In the summer of 2009, my girlfriend and I became abruptly obsessed with Prince. I honestly can’t say precisely how we landed there – probably it started with us riffing on something purple – but for a couple of months, we did very little but listen to Prince, theorize about Prince, and respond to any external stimulus with a clipped “Shut up already! Damn!” long past the point of amusement to anyone but ourselves (this fixation took a strange dimension that June, with the death of that other elfin pop giant). We effectively became supporting characters in a particularly dated sitcom from the ’80s.
The centerpiece of this phase, however, was the used DVD of PURPLE RAIN I picked up for $2.00 in the cavernous basement of CEX. This became our fallback source of entertainment anytime we were bored and within striking distance of a TV. We began casually reciting dialog. Our mix discs became peppered with Morris Day album cuts. Any given body of water would inevitably be declared Not Lake Minnetonka. What started out as a semi-ironic devotion became increasingly indistinguishable from the real thing. We were, in short, hooked.
None of this is surprising. We were simply the victims of residual fallout from Prince’s world domination scheme.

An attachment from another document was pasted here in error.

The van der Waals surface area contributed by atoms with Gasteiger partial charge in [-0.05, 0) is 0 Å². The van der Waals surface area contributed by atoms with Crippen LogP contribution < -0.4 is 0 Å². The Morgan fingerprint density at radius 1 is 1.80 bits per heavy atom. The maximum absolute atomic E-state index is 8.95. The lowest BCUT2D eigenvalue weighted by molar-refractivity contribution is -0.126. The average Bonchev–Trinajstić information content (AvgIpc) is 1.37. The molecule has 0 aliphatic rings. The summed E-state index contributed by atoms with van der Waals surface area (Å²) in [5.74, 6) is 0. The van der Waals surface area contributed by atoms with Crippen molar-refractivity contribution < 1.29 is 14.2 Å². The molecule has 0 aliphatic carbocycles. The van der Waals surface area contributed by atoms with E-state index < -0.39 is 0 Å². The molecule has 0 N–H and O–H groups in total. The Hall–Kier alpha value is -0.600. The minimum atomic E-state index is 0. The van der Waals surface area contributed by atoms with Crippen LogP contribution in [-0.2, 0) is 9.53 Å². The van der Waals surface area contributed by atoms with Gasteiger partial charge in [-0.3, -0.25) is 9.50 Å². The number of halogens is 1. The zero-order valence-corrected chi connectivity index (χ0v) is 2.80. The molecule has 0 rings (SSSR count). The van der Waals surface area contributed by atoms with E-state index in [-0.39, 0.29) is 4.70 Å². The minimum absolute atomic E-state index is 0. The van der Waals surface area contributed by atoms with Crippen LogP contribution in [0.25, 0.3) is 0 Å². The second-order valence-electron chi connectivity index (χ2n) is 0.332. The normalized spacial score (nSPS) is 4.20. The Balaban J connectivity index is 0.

PURPLE RAIN ranks alongside JAILHOUSE ROCK, A HARD DAY’S NIGHT, and ROCK ‘N’ ROLL HIGH SCHOOL as one of rock’s most successful myth-building devices. Before the film’s release (and, just as importantly, its monster-selling companion album), Prince was simply a pervy, radically eccentric funk mastermind, a sort of cartoon parody of Rick James. Afterward, he became an icon, simultaneously a hero and a punchline – the music was good enough that the distinction didn’t matter.
The plot is, of course, negligible. Prince plays The Kid, a young, ridiculously dressed singer who is for some reason not named Prince (curiously, all of Prince’s bandmates and fellow musicians use their real names). The Kid’s band, The Revolution, has a friendly rivalry with Morris Day and his band, The Time. The Kid woos aspiring singer/model Apollonia (Apollonia Kotero, replacing Prince’s ex-girlfriend Vanity), and struggles with his alcoholic pianist father (THE MOD SQUAD‘s Clarence Williams III). Drama ensues when the local nightclub owner reveals that he’ll have to cut one of the bands from his line-up. Will it be The Revolution? The Time? Apollonia 6? The fourth band whose name we never learn? I certainly won’t spoil it here!
PURPLE RAIN kicks off the Coolidge’s new CINEMA JUKEBOX series, which will present over the coming months an impressively diverse assortment of music-oriented movies, from iconic soundtracks (DIRTY DANCING) to warped musicals (HEDWIG AND THE ANGRY INCH) to sprawling takes on the music industry (NASHVILLE), as well as the aforementioned HARD DAY’S NIGHT. PURPLE RAIN may not be the best of those movies, but it’s great for what it is: a brilliant advertisement for a strange, addictive product.
PURPLE RAIN (1984) dir. Albert Magnoli [111 min.]
Part of the CINEMA JUKEBOX series
Monday, April 28, 7:00 PM
Coolidge Corner Theatre (290 Harvard St, Brookline, MA 02446)